Bohuslav Svoboda becomes Prague mayor for second time at 79
Prague got a new lord mayor on Thursday, with Bohuslav Svoboda starting his second term as head of the city council. Critics question whether the Civic Democrat, who is 79, will be able to devote all his energies to the role, given his other positions.
Nearly five months after elections in Prague, representatives of the three-party Together alliance, the Pirates and the Mayors inked a coalition deal this week formally established a city government on Thursday.
Together comprises the Civic Democrats, TOP 09 and the Christian Democrats, with the city’s new lord mayor coming from the ranks of the first mentioned.
Bohuslav Svoboda is extremely familiar to Praguers, after a previous stint as head of the city council, from 2010 to 2013.
The Civic Democrat politician turned 79 this month, making him the city’s oldest lord mayor since 1989.
Alongside reservations about his age, some have questioned how Mr. Svoboda will manage to fulfil the role of lord mayor, given the number of other positions he holds.
He has been on the board of administrators of VZP, the country’s biggest health insurance provider, also serves as lower house deputy for the Civic Democrats – and still treats some patients as one of the country’s best-known gynaecologists.
For his part, Bohuslav Svoboda said this week that he would quit his posts at the health insurer and on lower house committees.
“It’s clear what I can step down from directly, so I am leaving the board of administrators of VZP. I was elected to parliamentary committees by my party as an MP, so I will make those positions available at our deputies group.”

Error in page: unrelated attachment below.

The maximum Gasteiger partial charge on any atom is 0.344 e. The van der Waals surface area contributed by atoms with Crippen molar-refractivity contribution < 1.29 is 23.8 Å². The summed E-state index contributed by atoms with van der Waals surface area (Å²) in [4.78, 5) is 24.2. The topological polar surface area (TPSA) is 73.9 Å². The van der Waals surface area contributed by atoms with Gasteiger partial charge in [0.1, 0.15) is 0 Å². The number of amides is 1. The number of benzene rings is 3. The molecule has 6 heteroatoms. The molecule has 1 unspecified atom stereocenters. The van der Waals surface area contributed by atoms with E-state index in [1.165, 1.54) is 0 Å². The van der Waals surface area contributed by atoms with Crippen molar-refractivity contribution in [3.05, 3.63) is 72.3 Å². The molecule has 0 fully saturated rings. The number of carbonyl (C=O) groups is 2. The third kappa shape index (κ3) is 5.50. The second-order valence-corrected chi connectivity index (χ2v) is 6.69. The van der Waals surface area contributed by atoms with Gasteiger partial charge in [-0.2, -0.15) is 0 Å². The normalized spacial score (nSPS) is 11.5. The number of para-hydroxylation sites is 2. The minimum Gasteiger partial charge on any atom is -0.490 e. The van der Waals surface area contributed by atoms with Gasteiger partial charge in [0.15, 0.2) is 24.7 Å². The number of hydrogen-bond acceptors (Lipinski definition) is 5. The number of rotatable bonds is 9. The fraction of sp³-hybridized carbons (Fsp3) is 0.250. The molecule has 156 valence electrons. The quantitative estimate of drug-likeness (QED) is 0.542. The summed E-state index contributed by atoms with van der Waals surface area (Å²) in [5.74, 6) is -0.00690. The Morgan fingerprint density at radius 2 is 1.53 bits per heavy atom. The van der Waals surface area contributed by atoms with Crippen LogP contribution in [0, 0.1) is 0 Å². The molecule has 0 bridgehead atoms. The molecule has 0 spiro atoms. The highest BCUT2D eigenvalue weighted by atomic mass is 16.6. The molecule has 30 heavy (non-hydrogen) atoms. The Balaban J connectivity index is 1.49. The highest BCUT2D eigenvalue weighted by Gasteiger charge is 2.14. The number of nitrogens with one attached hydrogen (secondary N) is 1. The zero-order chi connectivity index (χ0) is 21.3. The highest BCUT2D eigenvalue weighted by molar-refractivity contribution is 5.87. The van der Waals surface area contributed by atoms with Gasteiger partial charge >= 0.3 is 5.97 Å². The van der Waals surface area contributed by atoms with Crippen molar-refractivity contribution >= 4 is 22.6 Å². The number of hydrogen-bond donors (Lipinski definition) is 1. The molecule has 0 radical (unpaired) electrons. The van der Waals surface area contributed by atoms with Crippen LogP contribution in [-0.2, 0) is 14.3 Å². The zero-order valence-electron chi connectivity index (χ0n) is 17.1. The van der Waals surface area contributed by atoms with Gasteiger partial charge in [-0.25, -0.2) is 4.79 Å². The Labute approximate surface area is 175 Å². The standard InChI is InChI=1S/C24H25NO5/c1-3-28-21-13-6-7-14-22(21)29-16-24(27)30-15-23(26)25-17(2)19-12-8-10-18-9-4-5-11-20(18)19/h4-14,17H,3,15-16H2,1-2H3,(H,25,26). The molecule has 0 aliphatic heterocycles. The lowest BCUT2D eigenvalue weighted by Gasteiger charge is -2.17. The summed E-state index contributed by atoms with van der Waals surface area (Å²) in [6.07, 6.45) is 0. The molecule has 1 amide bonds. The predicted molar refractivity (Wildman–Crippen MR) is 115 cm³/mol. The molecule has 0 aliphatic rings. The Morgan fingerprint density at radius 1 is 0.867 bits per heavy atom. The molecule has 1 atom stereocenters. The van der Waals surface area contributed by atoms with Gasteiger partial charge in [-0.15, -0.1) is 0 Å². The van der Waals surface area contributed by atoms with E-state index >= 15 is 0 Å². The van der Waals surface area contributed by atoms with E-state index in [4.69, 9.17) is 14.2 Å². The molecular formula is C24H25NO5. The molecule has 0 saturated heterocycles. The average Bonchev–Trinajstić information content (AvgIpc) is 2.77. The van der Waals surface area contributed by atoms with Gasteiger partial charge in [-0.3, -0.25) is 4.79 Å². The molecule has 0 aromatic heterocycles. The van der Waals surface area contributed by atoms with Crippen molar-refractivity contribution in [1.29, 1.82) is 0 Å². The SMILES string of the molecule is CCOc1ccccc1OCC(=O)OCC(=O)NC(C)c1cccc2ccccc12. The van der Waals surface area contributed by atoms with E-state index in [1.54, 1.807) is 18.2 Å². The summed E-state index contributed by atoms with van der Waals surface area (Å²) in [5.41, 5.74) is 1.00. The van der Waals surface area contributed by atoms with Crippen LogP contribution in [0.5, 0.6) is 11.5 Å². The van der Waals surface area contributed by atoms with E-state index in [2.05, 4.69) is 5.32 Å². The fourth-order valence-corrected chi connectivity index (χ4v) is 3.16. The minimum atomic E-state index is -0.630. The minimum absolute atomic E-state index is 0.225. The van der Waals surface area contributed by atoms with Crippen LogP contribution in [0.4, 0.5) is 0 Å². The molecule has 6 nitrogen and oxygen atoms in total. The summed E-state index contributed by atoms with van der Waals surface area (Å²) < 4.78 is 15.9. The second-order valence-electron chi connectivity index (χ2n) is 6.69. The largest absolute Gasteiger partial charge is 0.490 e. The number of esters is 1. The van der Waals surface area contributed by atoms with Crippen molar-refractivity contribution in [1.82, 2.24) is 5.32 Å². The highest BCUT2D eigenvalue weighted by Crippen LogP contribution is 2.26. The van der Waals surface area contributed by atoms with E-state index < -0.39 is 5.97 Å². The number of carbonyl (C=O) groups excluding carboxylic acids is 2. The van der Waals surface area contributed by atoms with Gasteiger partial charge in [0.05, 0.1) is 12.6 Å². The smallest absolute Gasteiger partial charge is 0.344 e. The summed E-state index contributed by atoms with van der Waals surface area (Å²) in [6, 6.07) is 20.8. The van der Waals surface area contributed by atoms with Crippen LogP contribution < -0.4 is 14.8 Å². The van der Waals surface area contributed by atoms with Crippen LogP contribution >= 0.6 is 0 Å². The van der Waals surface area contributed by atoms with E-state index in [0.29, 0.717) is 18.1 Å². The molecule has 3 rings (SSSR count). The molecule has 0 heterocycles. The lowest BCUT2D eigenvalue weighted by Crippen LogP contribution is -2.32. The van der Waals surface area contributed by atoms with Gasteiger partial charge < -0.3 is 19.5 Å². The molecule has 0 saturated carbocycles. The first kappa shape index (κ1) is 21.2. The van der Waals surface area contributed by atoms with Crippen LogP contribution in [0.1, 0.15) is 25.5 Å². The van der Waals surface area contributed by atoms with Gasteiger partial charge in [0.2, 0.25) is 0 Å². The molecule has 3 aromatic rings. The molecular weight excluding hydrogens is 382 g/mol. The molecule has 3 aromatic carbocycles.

That still leaves the incoming lord mayor quite stretched in the eyes of some.
What’s more, other prominent members of the new Prague council are in a similar position.
TOP 09’s Jiří Pospíšil, who will be a deputy mayor, is stepping down as chairman of the board of directors of Kampa Museum. However, he retains his position as a member of the European Parliament – and says he will donate his Prague salary to an animal shelter.
For her part, Alexandra Udženija of the Civic Democrats will also be a deputy mayor of the capital, while remaining mayor of the Prague 2 district.
Marek Chromý of Transparency International told Czech Television that the politicians’ accumulation of posts would take its toll.
“The position of councillor of any large municipality, and especially of Prague, is very demanding, mentally and physically. I’d describe it as more than a full-time job.”
Getting back to Bohuslav Svoboda, some leading members of the Civic Democrats say the public knew he was an MP when they backed him in the local elections.
Other politicians say voters will be able to make their verdicts clear at the ballot boxes at the next opportunity.